Migrant Landbird Study Group

Promoting collaborative research for migratory landbirds across flyways

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The Nigerian Bird Atlas

Research topic: Distribution

Research location: Nigeria

Project organiser:

Status: Active

Knowledge about the distribution of bird species in Nigeria has historically been presented in detailed checklists such as “The Birds of Nigeria” by Elgood et al. (1993), "Birds of Africa" etc. However, over the last 50 and especially during the last 20-30 years, the environment in Nigeria has gone through great changes mainly due to increase in the human population. This has increased the pressure on birds and other biodiversity and has certainly also impacted the distribution of the country's avifauna. A more recent and updated assessment of the distribution of the country's biodiversity is thus not only important but also very urgently needed.

In response to this need, the A.P Leventis Ornithological Research Institute (APLORI) along with other organisations such as Nigerian Conservation Foundation (NCF) are collaborating to use a more “modern approach” to map the distribution of birds in Nigeria. The technical support for this “modern approach” is been provided by the Animal Demography Unit (ADU) at the University of Cape Town who successfully run the Southern African Bird Atlas Project (SABAP). The methodology for Nigeria is also being designed to take into account the peculiar challenges for the country such as its big area and the few ornithologists that we have in Nigeria.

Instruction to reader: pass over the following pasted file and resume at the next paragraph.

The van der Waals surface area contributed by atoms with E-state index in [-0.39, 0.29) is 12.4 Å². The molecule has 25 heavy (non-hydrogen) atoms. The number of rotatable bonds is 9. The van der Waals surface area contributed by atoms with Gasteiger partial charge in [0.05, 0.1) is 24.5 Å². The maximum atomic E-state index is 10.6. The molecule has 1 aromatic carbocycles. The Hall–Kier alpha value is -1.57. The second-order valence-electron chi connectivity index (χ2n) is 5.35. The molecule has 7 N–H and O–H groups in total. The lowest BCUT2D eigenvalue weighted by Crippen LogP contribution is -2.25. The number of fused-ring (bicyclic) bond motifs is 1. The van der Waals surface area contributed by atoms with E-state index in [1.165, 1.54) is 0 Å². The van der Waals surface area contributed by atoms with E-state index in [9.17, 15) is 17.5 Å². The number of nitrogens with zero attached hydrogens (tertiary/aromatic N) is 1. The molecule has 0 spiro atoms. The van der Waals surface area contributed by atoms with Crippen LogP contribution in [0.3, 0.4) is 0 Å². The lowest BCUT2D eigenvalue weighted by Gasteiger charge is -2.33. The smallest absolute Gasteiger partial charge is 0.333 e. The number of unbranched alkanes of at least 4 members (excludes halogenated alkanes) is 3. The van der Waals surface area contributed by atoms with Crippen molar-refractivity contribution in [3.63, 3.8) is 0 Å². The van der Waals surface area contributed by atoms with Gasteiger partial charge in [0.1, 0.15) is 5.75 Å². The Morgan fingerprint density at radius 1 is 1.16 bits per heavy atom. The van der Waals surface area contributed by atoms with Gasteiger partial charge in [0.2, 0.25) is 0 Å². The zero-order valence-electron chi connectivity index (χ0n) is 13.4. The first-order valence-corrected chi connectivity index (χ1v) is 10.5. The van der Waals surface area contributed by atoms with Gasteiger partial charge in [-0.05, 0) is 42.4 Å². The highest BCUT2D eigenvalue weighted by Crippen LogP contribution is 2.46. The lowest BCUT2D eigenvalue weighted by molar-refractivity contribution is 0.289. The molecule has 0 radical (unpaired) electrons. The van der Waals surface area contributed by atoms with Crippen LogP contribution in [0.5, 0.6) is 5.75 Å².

The Nigerian Bird Atlas Project (NIBAP) will be run by APLORI, together with NCF and other interested parties. A team will be responsible for the day to day running of the project and to carry out fieldwork. The NIBAP will be part of APLORI research agenda and will be overseen by the APLORI management.

The primary aim of the project is to determine the distribution of all bird species, including migrants, which will to be published in a bird atlas for Nigeria. The project also aims to further improve capacity as well as increase conservation awareness by engaging students and citizen scientist in the country. The over 80 APLORI MSc Alumni (including about 10 who have gone ahead to complete their PhDs) are all set to play a key role in making this project a success.

You can follow the progress of the project on our website.

Or on our Facebook group, Nigerian Bird Atlas

For more information, write to Ulf Ottosson